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Penn State Employees Recent Training

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A large portion of employees at Penn State University, totaling to around 8,000 employees and volunteers, have recently participate in a training program. The primary purpose of the program is to help these individuals recognize suspected child abuse and report it appropriately to ensure that the children are safe. The director of workplace learning for the human resources office at Penn State, Susan Cromwell, has said, “As of Oct. 15, we have trained 7,963 employees and volunteers, including the University’s Board of Trustees and senior leadership.” She also said, “We have 23 sessions on the calendar through December, and additional sessions still can be scheduled by units as needed.”

These training sessions started several months ago, back in April, allowing the University to help address serious concerns while training employees who may work with children to know and understand the signs of possible child abuse. A second part of the program, which was supposed to take place in the fall of 2012 but has since, been schedule for the early months of 2013, will take place for these employees as well. Cromwell said, “We are looking forward to offering the training online to our employees.” She also said, “The feedback we receive from the live training sessions has been valuable in helping us build a robust online program.”

The online training, which will be very interactive, will eventually be accessible for all of the employees at Penn State. Cromwell feels good about the fact that so many of these individuals have received the necessary training. She says, “We are encouraged that so many have been trained through the live sessions and we will continue to conduct live training until we move to the online format, as well as support related efforts, such as helping Student Affairs develop training specifically for student organizations.” This program was designed by Penn State to ensure that the community is entirely safe for children while helping to educate employees and volunteers about child abuse and how to report it. The associate vice president of human resources for the University, Susan Basso, has said, “We are working hard to ensure the safety of children on our campuses and those involved with our programs.”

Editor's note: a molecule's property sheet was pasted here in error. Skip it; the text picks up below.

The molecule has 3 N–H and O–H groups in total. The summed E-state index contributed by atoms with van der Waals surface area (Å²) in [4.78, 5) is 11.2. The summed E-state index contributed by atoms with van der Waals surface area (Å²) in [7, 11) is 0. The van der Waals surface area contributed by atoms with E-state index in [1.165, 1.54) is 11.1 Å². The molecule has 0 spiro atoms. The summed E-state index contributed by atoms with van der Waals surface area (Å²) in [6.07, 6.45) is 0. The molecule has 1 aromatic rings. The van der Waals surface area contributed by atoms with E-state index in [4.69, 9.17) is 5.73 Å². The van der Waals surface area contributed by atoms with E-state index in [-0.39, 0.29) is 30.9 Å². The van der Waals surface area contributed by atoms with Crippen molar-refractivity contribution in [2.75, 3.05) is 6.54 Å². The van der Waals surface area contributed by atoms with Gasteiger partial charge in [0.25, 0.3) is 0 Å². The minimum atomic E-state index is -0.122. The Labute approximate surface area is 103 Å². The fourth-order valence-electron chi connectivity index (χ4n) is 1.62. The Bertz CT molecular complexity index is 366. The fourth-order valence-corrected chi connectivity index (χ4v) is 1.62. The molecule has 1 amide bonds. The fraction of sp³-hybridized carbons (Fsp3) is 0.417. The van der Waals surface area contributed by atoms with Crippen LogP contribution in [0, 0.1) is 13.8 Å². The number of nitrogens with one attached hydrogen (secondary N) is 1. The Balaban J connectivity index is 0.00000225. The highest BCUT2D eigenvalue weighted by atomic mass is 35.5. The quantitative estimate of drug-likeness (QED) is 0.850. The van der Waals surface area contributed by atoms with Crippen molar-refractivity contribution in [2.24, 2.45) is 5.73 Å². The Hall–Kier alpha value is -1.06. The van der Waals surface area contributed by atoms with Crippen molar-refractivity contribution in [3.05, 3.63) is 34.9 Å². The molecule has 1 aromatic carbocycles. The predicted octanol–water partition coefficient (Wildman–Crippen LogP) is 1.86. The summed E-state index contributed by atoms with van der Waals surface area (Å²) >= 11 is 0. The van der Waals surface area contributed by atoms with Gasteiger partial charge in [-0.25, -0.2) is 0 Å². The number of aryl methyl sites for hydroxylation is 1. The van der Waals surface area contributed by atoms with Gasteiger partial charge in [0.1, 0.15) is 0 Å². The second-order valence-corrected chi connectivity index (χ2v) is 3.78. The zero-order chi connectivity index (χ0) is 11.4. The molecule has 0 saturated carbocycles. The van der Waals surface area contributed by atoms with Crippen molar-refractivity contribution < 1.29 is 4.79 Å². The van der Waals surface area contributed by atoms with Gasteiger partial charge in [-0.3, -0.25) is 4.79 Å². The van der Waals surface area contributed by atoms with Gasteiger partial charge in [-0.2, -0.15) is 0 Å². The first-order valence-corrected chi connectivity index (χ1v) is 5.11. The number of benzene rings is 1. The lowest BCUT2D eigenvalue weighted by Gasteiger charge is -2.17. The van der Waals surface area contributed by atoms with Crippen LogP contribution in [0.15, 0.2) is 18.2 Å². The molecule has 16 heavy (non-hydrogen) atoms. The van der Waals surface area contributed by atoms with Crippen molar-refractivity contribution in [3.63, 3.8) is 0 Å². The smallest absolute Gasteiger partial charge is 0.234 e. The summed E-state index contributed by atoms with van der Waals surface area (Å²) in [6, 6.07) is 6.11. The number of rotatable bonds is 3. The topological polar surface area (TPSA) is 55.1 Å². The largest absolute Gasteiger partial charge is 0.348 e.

The University is definitely putting a huge focus on the safety of children and is now requiring mandatory training for all of the authorized adults, which basically includes individuals who are working with children through a number of different programs that are offered by Penn State or take place on the property of the University. Thorough background checks have become a very common process as well. Basso said, “More than 18,000 background checks have gone through since we introduced this change in July 2012.”

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Authored by: Harrison Barnes